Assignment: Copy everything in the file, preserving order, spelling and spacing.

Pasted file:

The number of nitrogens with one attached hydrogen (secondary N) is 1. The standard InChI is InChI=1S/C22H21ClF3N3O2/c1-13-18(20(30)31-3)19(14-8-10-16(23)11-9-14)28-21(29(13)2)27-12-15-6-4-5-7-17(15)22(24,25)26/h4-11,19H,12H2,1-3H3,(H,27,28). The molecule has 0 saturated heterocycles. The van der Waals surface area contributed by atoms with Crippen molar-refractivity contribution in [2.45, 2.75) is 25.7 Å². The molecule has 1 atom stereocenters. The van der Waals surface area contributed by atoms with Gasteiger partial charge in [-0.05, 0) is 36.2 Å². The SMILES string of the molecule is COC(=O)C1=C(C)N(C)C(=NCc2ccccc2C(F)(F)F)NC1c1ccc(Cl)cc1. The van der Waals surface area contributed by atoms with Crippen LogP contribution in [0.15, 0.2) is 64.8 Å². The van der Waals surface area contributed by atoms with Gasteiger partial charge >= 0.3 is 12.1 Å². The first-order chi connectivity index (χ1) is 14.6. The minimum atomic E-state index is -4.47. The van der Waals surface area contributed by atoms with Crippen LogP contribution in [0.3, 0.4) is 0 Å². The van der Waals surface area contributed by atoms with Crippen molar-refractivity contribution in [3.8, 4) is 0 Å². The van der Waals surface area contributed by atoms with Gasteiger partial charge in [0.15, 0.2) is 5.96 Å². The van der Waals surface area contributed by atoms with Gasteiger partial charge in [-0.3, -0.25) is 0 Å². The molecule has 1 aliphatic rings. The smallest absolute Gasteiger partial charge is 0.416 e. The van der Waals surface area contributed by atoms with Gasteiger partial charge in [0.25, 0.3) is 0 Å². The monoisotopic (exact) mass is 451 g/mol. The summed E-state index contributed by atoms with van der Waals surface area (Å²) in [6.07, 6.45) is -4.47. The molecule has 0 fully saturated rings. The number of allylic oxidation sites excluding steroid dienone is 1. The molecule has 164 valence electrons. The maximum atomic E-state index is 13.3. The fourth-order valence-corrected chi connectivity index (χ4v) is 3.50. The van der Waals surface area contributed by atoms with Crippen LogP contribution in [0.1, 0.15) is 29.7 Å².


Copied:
The number of nitrogens with one attached hydrogen (secondary N) is 1. The standard InChI is InChI=1S/C22H21ClF3N3O2/c1-13-18(20(30)31-3)19(14-8-10-16(23)11-9-14)28-21(29(13)2)27-12-15-6-4-5-7-17(15)22(24,25)26/h4-11,19H,12H2,1-3H3,(H,27,28). The molecule has 0 saturated heterocycles. The van der Waals surface area contributed by atoms with Crippen molar-refractivity contribution in [2.45, 2.75) is 25.7 Å². The molecule has 1 atom stereocenters. The van der Waals surface area contributed by atoms with Gasteiger partial charge in [-0.05, 0) is 36.2 Å². The SMILES string of the molecule is COC(=O)C1=C(C)N(C)C(=NCc2ccccc2C(F)(F)F)NC1c1ccc(Cl)cc1. The van der Waals surface area contributed by atoms with Crippen LogP contribution in [0.15, 0.2) is 64.8 Å². The van der Waals surface area contributed by atoms with Gasteiger partial charge >= 0.3 is 12.1 Å². The first-order chi connectivity index (χ1) is 14.6. The minimum atomic E-state index is -4.47. The van der Waals surface area contributed by atoms with Crippen LogP contribution in [0.3, 0.4) is 0 Å². The van der Waals surface area contributed by atoms with Crippen molar-refractivity contribution in [3.8, 4) is 0 Å². The van der Waals surface area contributed by atoms with Gasteiger partial charge in [0.15, 0.2) is 5.96 Å². The van der Waals surface area contributed by atoms with Gasteiger partial charge in [-0.3, -0.25) is 0 Å². The molecule has 1 aliphatic rings. The smallest absolute Gasteiger partial charge is 0.416 e. The van der Waals surface area contributed by atoms with Gasteiger partial charge in [0.25, 0.3) is 0 Å². The monoisotopic (exact) mass is 451 g/mol. The summed E-state index contributed by atoms with van der Waals surface area (Å²) in [6.07, 6.45) is -4.47. The molecule has 0 fully saturated rings. The number of allylic oxidation sites excluding steroid dienone is 1. The molecule has 164 valence electrons. The maximum atomic E-state index is 13.3. The fourth-order valence-corrected chi connectivity index (χ4v) is 3.50. The van der Waals surface area contributed by atoms with Crippen LogP contribution in [0.1, 0.15) is 29.7 Å².